It's 1962, and it seems everyone is living in fear. Eleven-year-old Franny Chapman lives with her family in Washington, D.C., during the days surrounding the Cuban Missile Crisis. Amidst the pervasive threat of nuclear war, Franny must face the tension between herself and her younger brother, figure out where she fits in with her family, and look ...
It's 1962, and it seems everyone is living in fear. Eleven-year-old Franny Chapman lives with her family in Washington, D.C., during the days surrounding the Cuban Missile Crisis. Amidst the pervasive threat of nuclear war, Franny must face the tension between herself and her younger brother, figure out where she fits in with her family, and look beyond outward appearances.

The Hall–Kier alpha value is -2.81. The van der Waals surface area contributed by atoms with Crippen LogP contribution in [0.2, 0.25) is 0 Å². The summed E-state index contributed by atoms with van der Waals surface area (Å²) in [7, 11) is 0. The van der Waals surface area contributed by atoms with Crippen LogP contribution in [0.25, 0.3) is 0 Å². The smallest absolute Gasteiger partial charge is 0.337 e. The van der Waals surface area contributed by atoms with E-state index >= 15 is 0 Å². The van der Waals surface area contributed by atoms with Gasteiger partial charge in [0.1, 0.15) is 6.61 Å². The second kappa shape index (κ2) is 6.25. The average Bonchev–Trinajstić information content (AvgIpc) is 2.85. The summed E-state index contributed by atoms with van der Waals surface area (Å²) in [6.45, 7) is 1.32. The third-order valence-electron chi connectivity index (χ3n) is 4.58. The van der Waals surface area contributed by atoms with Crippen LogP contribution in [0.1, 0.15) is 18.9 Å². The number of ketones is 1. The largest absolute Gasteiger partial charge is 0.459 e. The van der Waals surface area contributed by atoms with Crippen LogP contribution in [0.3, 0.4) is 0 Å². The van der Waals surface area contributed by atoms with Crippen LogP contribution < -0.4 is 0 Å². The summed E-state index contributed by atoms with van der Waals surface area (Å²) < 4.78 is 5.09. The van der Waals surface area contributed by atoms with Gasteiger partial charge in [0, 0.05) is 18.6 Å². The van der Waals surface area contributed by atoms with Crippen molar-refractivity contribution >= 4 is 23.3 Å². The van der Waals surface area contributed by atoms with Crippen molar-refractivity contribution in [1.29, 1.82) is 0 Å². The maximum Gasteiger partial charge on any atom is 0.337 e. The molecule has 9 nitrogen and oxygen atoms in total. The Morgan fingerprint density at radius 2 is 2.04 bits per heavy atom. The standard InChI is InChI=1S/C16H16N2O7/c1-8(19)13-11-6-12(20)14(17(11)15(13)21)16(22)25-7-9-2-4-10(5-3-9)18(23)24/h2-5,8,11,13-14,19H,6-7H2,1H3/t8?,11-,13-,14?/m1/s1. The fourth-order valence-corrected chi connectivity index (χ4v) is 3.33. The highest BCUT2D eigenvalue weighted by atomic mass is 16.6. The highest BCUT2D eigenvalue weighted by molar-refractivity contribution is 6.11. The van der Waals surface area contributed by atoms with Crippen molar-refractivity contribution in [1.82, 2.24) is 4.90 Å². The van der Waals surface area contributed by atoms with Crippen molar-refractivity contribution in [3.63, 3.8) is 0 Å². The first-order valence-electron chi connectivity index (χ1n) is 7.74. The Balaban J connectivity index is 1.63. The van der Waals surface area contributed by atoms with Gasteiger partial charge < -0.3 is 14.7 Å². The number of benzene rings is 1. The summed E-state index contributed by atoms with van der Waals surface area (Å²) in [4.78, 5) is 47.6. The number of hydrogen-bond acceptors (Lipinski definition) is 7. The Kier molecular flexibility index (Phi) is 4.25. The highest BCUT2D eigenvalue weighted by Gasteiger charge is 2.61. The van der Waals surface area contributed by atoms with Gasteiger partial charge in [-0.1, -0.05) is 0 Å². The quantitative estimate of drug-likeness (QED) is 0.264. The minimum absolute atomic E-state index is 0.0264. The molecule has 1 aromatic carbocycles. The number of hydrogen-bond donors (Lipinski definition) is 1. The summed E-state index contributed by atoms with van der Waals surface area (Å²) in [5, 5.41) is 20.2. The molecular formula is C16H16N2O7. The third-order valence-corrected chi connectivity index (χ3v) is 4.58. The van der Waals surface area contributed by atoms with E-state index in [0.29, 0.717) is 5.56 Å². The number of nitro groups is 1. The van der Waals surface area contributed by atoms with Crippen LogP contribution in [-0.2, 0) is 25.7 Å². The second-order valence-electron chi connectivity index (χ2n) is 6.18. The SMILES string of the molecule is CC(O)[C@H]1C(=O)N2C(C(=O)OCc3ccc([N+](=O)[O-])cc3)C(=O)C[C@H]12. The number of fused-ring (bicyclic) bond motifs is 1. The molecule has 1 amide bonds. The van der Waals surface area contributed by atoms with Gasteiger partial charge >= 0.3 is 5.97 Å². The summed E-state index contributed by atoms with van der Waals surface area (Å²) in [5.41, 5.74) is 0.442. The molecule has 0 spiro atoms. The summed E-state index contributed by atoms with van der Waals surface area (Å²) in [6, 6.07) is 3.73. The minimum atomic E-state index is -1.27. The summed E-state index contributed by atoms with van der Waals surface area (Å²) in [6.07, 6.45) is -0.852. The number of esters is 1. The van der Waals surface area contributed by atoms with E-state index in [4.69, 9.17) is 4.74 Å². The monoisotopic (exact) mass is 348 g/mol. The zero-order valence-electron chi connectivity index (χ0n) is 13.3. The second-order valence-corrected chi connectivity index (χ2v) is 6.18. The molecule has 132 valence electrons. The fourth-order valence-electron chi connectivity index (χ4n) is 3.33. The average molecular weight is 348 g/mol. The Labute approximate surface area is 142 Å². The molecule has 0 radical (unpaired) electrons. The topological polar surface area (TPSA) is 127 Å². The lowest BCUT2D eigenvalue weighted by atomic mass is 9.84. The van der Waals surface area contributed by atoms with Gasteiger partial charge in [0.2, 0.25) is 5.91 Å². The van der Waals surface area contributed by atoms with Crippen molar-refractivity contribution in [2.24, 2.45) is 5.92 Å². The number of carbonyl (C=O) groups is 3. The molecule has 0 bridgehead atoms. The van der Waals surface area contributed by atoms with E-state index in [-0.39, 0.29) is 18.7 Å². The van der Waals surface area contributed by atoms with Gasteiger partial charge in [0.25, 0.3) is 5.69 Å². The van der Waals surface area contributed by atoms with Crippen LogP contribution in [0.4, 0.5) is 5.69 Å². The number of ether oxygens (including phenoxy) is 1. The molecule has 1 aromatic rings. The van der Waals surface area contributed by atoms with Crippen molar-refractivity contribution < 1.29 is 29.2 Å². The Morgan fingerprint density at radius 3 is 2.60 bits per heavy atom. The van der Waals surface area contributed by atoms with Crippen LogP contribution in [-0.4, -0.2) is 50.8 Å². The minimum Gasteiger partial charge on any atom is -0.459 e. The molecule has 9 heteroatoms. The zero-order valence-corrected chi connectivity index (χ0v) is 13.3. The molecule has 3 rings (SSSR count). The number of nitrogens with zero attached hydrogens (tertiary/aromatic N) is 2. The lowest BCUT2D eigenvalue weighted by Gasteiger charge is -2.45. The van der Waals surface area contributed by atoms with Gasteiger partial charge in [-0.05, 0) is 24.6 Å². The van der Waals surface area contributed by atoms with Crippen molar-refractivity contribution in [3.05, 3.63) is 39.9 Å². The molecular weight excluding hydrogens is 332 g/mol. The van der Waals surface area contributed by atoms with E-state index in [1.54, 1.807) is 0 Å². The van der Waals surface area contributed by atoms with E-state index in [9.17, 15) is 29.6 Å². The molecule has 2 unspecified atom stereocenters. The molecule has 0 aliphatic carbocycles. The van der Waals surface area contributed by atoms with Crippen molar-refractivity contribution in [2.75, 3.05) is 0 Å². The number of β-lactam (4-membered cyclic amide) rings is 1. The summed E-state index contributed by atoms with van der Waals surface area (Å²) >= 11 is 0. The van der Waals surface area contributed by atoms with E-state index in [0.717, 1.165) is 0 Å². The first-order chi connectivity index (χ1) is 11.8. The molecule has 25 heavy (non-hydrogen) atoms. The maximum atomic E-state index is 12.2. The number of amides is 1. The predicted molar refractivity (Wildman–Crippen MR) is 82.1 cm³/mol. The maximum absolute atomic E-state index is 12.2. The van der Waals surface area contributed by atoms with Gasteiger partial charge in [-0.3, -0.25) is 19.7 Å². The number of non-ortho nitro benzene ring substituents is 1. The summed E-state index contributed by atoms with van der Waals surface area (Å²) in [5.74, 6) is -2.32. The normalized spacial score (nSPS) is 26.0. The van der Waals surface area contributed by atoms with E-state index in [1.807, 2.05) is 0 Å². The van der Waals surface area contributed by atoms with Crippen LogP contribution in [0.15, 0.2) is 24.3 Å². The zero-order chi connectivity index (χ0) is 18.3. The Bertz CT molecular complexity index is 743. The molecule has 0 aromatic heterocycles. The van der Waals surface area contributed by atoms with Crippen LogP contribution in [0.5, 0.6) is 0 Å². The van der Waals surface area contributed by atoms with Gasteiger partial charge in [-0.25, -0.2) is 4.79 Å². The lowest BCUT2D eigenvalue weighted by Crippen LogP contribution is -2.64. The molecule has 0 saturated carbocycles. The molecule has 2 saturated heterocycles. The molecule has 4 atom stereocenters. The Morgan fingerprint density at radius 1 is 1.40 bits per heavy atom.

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Publishers Weekly, 2010-04-26 Wiles heads north from her familiar Mississippi terrain (Each Little Bird That Sings) for this "documentary novel" set in Maryland during the Cuban missile crisis. Eleven-year-old Franny, a middle child, is in the thick of it-her father (like Wiles's was) is a pilot stationed at Andrews Air Force Base. Wiles palpably recreates the fear kids felt when air-raid sirens and duck-and-cover drills were routine, and when watching President Kennedy's televised speech announcing the presence of missiles in Cuba was an extra-credit assignment. Home life offers scant refuge. Franny's beloved older sister is keeping secrets and regularly disappearing; her mother's ordered household is upended by the increasingly erratic behavior of Uncle Otts (a WWI veteran); and Franny's relationship with her best friend Margie is on the brink as both vie for the same boy's attention. Interwoven with Franny's first-person, present-tense narration are period photographs, newspaper clippings, excerpts from informational pamphlets (how to build a bomb shelter), advertisements, song lyrics, and short biographical vignettes written in past tense about important figures of the cold war/civil rights era-Harry S. Truman, Fannie Lou Hamer, Pete Seeger. The back-and-forth is occasionally dizzying, but the striking design and heavy emphasis on primary source material may draw in graphic novel fans. Culminating with Franny's revelation that "It's not the calamity that's the hard part. It's figuring out how to love one another through it," this story is sure to strike a chord with those living through tough times today. Ages 9-12. (May) (c) Copyright PWxyz, LLC. All rights reserved
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